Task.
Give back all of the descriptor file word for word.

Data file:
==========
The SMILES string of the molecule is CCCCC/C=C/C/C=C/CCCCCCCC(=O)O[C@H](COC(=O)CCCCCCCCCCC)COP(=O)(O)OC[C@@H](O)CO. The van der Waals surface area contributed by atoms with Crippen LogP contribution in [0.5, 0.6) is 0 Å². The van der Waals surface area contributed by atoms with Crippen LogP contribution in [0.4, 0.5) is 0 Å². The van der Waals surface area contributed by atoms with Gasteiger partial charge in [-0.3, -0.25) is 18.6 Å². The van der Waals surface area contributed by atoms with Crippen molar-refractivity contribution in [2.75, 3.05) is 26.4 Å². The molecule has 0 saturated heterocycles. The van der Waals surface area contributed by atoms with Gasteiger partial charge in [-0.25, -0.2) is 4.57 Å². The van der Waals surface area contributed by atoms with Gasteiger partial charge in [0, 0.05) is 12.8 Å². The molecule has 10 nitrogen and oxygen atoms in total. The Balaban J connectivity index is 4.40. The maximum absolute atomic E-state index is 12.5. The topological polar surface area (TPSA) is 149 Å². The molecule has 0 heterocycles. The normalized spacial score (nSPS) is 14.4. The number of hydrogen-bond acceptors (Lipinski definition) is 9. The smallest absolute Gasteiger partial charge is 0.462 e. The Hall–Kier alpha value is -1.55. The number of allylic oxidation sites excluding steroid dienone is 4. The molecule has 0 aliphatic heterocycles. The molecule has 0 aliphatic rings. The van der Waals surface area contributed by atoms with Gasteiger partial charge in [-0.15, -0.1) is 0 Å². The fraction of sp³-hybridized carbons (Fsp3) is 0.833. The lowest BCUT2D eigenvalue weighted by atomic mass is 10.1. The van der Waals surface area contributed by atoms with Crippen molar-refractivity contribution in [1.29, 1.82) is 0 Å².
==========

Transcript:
The SMILES string of the molecule is CCCCC/C=C/C/C=C/CCCCCCCC(=O)O[C@H](COC(=O)CCCCCCCCCCC)COP(=O)(O)OC[C@@H](O)CO. The van der Waals surface area contributed by atoms with Crippen LogP contribution in [0.5, 0.6) is 0 Å². The van der Waals surface area contributed by atoms with Crippen LogP contribution in [0.4, 0.5) is 0 Å². The van der Waals surface area contributed by atoms with Gasteiger partial charge in [-0.3, -0.25) is 18.6 Å². The van der Waals surface area contributed by atoms with Crippen molar-refractivity contribution in [2.75, 3.05) is 26.4 Å². The molecule has 0 saturated heterocycles. The van der Waals surface area contributed by atoms with Gasteiger partial charge in [-0.25, -0.2) is 4.57 Å². The van der Waals surface area contributed by atoms with Gasteiger partial charge in [0, 0.05) is 12.8 Å². The molecule has 10 nitrogen and oxygen atoms in total. The Balaban J connectivity index is 4.40. The maximum absolute atomic E-state index is 12.5. The topological polar surface area (TPSA) is 149 Å². The molecule has 0 heterocycles. The normalized spacial score (nSPS) is 14.4. The number of hydrogen-bond acceptors (Lipinski definition) is 9. The smallest absolute Gasteiger partial charge is 0.462 e. The Hall–Kier alpha value is -1.55. The number of allylic oxidation sites excluding steroid dienone is 4. The molecule has 0 aliphatic heterocycles. The molecule has 0 aliphatic rings. The van der Waals surface area contributed by atoms with Gasteiger partial charge in [-0.15, -0.1) is 0 Å². The fraction of sp³-hybridized carbons (Fsp3) is 0.833. The lowest BCUT2D eigenvalue weighted by atomic mass is 10.1. The van der Waals surface area contributed by atoms with Crippen molar-refractivity contribution in [1.29, 1.82) is 0 Å².